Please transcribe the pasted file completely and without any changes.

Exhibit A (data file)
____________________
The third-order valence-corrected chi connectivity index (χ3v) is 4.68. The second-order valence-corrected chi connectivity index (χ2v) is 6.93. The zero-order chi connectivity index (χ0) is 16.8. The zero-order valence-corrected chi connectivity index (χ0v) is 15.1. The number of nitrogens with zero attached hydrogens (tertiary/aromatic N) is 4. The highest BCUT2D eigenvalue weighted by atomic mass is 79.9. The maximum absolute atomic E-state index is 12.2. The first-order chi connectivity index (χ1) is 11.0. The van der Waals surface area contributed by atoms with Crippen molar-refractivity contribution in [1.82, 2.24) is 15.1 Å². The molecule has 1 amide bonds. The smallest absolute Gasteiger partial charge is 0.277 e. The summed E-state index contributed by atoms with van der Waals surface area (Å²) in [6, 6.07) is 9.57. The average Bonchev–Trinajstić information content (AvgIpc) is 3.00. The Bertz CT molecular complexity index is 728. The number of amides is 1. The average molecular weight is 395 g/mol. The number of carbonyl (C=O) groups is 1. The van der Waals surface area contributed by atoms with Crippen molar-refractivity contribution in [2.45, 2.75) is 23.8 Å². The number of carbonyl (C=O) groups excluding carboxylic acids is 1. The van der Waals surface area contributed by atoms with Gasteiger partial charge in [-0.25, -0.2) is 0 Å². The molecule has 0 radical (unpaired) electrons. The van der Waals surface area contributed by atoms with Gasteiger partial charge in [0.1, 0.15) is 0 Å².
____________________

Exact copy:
The third-order valence-corrected chi connectivity index (χ3v) is 4.68. The second-order valence-corrected chi connectivity index (χ2v) is 6.93. The zero-order chi connectivity index (χ0) is 16.8. The zero-order valence-corrected chi connectivity index (χ0v) is 15.1. The number of nitrogens with zero attached hydrogens (tertiary/aromatic N) is 4. The highest BCUT2D eigenvalue weighted by atomic mass is 79.9. The maximum absolute atomic E-state index is 12.2. The first-order chi connectivity index (χ1) is 11.0. The van der Waals surface area contributed by atoms with Crippen molar-refractivity contribution in [1.82, 2.24) is 15.1 Å². The molecule has 1 amide bonds. The smallest absolute Gasteiger partial charge is 0.277 e. The summed E-state index contributed by atoms with van der Waals surface area (Å²) in [6, 6.07) is 9.57. The average Bonchev–Trinajstić information content (AvgIpc) is 3.00. The Bertz CT molecular complexity index is 728. The number of amides is 1. The average molecular weight is 395 g/mol. The number of carbonyl (C=O) groups is 1. The van der Waals surface area contributed by atoms with Crippen molar-refractivity contribution in [2.45, 2.75) is 23.8 Å². The number of carbonyl (C=O) groups excluding carboxylic acids is 1. The van der Waals surface area contributed by atoms with Gasteiger partial charge in [-0.25, -0.2) is 0 Å². The molecule has 0 radical (unpaired) electrons. The van der Waals surface area contributed by atoms with Gasteiger partial charge in [0.1, 0.15) is 0 Å².